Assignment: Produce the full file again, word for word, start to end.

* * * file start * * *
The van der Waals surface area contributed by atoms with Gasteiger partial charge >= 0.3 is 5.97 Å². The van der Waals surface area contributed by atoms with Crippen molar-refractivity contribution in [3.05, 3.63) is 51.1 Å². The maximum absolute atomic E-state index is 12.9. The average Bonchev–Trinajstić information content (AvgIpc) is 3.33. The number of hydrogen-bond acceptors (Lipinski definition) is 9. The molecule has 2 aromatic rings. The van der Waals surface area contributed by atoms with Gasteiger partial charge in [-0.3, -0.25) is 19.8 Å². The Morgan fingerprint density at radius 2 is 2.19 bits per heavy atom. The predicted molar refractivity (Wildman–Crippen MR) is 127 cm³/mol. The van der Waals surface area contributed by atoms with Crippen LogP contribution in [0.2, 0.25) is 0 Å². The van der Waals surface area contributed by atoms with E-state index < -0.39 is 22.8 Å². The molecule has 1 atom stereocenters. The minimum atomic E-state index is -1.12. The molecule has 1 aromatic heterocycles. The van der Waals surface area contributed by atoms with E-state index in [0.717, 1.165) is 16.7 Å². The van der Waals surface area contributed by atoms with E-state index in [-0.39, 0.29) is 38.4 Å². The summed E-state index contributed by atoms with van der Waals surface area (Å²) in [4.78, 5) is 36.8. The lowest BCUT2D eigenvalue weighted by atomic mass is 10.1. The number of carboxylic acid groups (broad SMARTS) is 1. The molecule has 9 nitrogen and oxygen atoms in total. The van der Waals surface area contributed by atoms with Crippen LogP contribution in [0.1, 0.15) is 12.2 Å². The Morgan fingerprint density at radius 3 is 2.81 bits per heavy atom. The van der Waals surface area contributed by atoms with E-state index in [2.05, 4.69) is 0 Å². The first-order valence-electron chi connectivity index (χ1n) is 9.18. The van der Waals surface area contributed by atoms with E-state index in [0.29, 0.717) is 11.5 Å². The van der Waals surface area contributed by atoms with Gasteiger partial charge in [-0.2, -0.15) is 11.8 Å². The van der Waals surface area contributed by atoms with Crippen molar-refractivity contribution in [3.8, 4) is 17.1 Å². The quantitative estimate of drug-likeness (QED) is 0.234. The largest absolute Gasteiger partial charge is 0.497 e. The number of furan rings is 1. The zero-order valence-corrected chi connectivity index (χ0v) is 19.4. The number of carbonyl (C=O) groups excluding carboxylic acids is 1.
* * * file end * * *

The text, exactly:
The van der Waals surface area contributed by atoms with Gasteiger partial charge >= 0.3 is 5.97 Å². The van der Waals surface area contributed by atoms with Crippen molar-refractivity contribution in [3.05, 3.63) is 51.1 Å². The maximum absolute atomic E-state index is 12.9. The average Bonchev–Trinajstić information content (AvgIpc) is 3.33. The number of hydrogen-bond acceptors (Lipinski definition) is 9. The molecule has 2 aromatic rings. The van der Waals surface area contributed by atoms with Gasteiger partial charge in [-0.3, -0.25) is 19.8 Å². The Morgan fingerprint density at radius 2 is 2.19 bits per heavy atom. The predicted molar refractivity (Wildman–Crippen MR) is 127 cm³/mol. The van der Waals surface area contributed by atoms with Crippen LogP contribution in [0.2, 0.25) is 0 Å². The van der Waals surface area contributed by atoms with E-state index < -0.39 is 22.8 Å². The molecule has 1 atom stereocenters. The minimum atomic E-state index is -1.12. The molecule has 1 aromatic heterocycles. The van der Waals surface area contributed by atoms with E-state index in [0.717, 1.165) is 16.7 Å². The van der Waals surface area contributed by atoms with E-state index in [-0.39, 0.29) is 38.4 Å². The summed E-state index contributed by atoms with van der Waals surface area (Å²) in [4.78, 5) is 36.8. The lowest BCUT2D eigenvalue weighted by atomic mass is 10.1. The number of carboxylic acid groups (broad SMARTS) is 1. The molecule has 9 nitrogen and oxygen atoms in total. The van der Waals surface area contributed by atoms with Crippen LogP contribution in [0.1, 0.15) is 12.2 Å². The Morgan fingerprint density at radius 3 is 2.81 bits per heavy atom. The van der Waals surface area contributed by atoms with E-state index in [2.05, 4.69) is 0 Å². The first-order valence-electron chi connectivity index (χ1n) is 9.18. The van der Waals surface area contributed by atoms with E-state index in [0.29, 0.717) is 11.5 Å². The van der Waals surface area contributed by atoms with Gasteiger partial charge in [-0.2, -0.15) is 11.8 Å². The van der Waals surface area contributed by atoms with Crippen molar-refractivity contribution in [3.8, 4) is 17.1 Å². The quantitative estimate of drug-likeness (QED) is 0.234. The largest absolute Gasteiger partial charge is 0.497 e. The number of furan rings is 1. The zero-order valence-corrected chi connectivity index (χ0v) is 19.4. The number of carbonyl (C=O) groups excluding carboxylic acids is 1.